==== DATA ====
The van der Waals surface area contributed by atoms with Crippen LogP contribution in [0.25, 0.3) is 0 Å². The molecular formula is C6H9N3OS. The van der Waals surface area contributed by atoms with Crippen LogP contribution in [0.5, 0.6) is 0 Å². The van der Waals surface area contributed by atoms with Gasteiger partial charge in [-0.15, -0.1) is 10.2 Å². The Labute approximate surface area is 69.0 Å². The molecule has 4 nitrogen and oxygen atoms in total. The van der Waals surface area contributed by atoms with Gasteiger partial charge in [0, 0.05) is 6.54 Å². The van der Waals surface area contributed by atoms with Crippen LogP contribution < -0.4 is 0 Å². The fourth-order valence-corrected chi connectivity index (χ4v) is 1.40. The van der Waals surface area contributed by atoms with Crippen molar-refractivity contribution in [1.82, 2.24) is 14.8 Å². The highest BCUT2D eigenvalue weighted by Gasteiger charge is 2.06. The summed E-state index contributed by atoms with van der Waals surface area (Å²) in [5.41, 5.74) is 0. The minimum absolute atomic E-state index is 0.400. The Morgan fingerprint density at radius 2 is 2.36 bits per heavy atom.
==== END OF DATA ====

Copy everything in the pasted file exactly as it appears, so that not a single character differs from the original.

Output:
The van der Waals surface area contributed by atoms with Crippen LogP contribution in [0.25, 0.3) is 0 Å². The molecular formula is C6H9N3OS. The van der Waals surface area contributed by atoms with Crippen LogP contribution in [0.5, 0.6) is 0 Å². The van der Waals surface area contributed by atoms with Gasteiger partial charge in [-0.15, -0.1) is 10.2 Å². The Labute approximate surface area is 69.0 Å². The molecule has 4 nitrogen and oxygen atoms in total. The van der Waals surface area contributed by atoms with Gasteiger partial charge in [0, 0.05) is 6.54 Å². The van der Waals surface area contributed by atoms with Crippen LogP contribution < -0.4 is 0 Å². The fourth-order valence-corrected chi connectivity index (χ4v) is 1.40. The van der Waals surface area contributed by atoms with Crippen molar-refractivity contribution in [1.82, 2.24) is 14.8 Å². The highest BCUT2D eigenvalue weighted by Gasteiger charge is 2.06. The summed E-state index contributed by atoms with van der Waals surface area (Å²) in [5.41, 5.74) is 0. The minimum absolute atomic E-state index is 0.400. The Morgan fingerprint density at radius 2 is 2.36 bits per heavy atom.